Jackson, on the other hand, loved the volatile political process and was elected by the populist mass of voters across America.

No two people better contrasted the opposing viewpoints in the American political arena. One, a believer in wealth and privilege for the chosen few; the other, an equal opportunity for all to rise based upon merit.

Jackson shared his disdain for the Bank in his first Presidential message proclaiming,

“Both the constitutionality and the expediency of the law creating this bank are well questioned by a large portion of our fellow citizens, and it must be admitted by all that it has failed in the great end of establishing an uniform and sound currency.”

Biddle, however, seemingly unconcerned initially, responded to Jackson’s message with a cool indifference. He wrote of Jackson,

“They should be treated as the honest though erroneous notions of one who intends well.”

Clearly, Biddle did not believe Jackson had the courage or fortitude to fight against the entrenched money-interest feeding off America’s body politic.

Biddle quickly discovered that Jackson’s courage was even greater than his rhetoric, when he confirmed Jackson’s intentions to end the Bank’s charter.

Undaunted, he quickly rallied his political supporters to his cause.

Surprisingly, two of the biggest and brightest political lights, both Henry Clay and Daniel Webster, were enlisted by the Bank in support of the crucial recharter initiative.

With Clay and Webster’s help, the Bank moved for an early renewal of its charter, hoping to force Jackson’s hand before his second term election.

Jackson, the moneyed-interest believed, would not risk his re-election on a veto of the Bank’s charter.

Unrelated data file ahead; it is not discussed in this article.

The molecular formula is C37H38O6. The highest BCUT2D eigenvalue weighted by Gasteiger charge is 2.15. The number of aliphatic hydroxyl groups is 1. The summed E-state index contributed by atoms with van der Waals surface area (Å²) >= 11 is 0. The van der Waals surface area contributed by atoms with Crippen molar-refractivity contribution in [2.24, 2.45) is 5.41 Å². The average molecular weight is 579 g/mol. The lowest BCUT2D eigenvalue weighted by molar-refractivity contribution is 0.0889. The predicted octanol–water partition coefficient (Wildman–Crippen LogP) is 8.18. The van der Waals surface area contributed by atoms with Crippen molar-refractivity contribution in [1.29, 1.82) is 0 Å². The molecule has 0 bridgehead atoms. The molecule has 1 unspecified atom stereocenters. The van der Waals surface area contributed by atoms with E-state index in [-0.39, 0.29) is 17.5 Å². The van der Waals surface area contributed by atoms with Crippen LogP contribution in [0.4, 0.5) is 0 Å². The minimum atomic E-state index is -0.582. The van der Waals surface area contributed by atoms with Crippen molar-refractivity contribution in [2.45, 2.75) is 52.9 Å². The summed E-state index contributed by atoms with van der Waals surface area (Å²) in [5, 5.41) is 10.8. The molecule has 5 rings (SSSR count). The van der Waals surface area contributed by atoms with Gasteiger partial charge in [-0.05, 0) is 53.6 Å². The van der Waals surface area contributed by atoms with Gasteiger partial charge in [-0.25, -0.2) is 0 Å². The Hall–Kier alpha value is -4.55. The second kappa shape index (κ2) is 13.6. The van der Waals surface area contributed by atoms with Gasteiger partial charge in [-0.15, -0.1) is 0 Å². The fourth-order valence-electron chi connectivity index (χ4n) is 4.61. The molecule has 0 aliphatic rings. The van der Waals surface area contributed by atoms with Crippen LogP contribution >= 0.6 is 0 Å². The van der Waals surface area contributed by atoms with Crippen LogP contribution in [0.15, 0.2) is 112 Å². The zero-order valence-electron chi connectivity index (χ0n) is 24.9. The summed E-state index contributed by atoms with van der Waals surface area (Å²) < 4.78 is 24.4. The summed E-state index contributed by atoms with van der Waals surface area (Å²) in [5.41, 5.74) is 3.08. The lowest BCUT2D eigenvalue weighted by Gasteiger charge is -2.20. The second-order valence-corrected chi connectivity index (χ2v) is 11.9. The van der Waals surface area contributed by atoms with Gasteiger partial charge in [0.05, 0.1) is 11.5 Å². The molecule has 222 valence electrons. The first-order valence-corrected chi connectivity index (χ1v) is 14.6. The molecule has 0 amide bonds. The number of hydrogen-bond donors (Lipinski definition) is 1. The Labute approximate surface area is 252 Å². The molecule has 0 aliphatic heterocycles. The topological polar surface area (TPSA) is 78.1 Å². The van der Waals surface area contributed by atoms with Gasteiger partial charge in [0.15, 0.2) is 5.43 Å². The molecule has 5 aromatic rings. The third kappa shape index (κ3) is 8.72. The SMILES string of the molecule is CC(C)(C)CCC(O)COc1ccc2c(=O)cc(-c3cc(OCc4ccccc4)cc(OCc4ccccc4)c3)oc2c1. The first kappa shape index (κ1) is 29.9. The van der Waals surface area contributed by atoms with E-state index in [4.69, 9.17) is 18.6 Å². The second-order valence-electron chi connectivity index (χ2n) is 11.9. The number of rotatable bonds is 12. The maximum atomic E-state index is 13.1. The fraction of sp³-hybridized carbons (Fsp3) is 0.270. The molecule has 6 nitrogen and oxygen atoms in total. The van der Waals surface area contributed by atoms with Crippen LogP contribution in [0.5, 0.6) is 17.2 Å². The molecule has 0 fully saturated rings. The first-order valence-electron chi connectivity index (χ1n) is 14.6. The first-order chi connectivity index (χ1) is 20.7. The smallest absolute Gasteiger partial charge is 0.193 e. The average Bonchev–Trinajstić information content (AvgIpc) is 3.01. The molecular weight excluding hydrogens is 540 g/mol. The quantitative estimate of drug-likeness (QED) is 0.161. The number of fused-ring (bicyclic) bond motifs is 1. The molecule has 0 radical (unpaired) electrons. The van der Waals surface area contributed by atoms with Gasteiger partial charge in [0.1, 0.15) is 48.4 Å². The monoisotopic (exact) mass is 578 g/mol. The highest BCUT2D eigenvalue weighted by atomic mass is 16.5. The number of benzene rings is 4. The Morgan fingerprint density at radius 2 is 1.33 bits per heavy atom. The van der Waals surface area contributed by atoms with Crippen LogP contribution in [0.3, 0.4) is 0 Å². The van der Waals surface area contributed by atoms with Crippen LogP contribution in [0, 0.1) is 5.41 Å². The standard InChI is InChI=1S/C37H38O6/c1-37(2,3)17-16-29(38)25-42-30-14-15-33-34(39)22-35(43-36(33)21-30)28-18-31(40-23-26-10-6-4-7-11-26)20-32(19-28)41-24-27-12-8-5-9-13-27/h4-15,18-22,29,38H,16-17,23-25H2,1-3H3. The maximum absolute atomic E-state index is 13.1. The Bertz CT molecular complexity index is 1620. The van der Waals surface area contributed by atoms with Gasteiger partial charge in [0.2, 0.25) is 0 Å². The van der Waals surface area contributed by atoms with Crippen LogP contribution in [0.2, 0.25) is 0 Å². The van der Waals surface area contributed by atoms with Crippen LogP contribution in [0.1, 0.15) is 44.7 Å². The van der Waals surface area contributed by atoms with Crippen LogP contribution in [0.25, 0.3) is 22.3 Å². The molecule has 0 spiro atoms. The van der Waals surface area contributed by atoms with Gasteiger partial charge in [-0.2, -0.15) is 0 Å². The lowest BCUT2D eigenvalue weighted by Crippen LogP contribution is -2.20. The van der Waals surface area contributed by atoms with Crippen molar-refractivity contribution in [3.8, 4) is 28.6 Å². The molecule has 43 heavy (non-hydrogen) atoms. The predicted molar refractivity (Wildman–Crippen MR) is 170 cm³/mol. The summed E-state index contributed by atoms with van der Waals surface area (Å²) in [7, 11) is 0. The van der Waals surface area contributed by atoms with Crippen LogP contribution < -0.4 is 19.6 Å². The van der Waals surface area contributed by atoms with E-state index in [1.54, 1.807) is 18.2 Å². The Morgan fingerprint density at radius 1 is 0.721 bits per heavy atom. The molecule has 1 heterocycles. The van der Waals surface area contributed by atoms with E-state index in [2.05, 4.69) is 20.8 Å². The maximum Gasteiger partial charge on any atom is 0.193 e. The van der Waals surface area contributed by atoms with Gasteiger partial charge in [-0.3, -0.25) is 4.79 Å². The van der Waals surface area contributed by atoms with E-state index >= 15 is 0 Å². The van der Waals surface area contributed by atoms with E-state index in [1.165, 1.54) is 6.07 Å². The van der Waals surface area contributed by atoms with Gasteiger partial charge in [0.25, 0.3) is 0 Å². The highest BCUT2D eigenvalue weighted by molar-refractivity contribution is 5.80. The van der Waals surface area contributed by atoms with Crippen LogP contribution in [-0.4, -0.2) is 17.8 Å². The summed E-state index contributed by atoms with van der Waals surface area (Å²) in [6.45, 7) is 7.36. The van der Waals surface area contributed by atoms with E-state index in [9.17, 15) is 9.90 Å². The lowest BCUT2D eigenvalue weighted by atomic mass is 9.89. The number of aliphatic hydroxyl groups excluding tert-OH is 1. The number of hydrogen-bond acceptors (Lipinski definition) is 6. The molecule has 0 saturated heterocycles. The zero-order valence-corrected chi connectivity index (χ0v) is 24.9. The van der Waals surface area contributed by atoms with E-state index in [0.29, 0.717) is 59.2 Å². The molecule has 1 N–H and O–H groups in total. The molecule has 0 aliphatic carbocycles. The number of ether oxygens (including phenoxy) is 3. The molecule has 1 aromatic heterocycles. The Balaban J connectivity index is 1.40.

Once again, the special-interest elites had underestimated Jackson courage.

The Bank bill, with Clay and Webster’s support, passed both houses and arrived on Jackson’s desk for approval.

Most people would have bowed to the “inevitable” and approved the bill to ensure his re-election; Jackson however, was not like most people.

To be continued…


orrinwoodward 150x182 custom Leaders Break the Cycle of Learned HelplessnessOrrin Woodward co-authored the New York Times bestseller Launching a Leadership Revolution. His first solo book, RESOLVED: 13 Resolutions for LIFE, made the Top 100 All-Time Best Leadership Books List. Orrin was awarded as the 2011 IAB Leader of the Year.

Orrin has co-founded two multi-million dollar leadership companies and serves as the Chairman of the Board of the LIFE Business. He has a B.S. degree from GMI-EMI (now Kettering University) in manufacturing systems engineering. He holds four U.S. patents, and won an exclusive National Technical Benchmarking Award.

He follows the sun between residences in Michigan and Florida with his lovely wife Laurie and their children. Orrin’s leadership thoughts are shared on his blog, orrinwoodwardblog.com.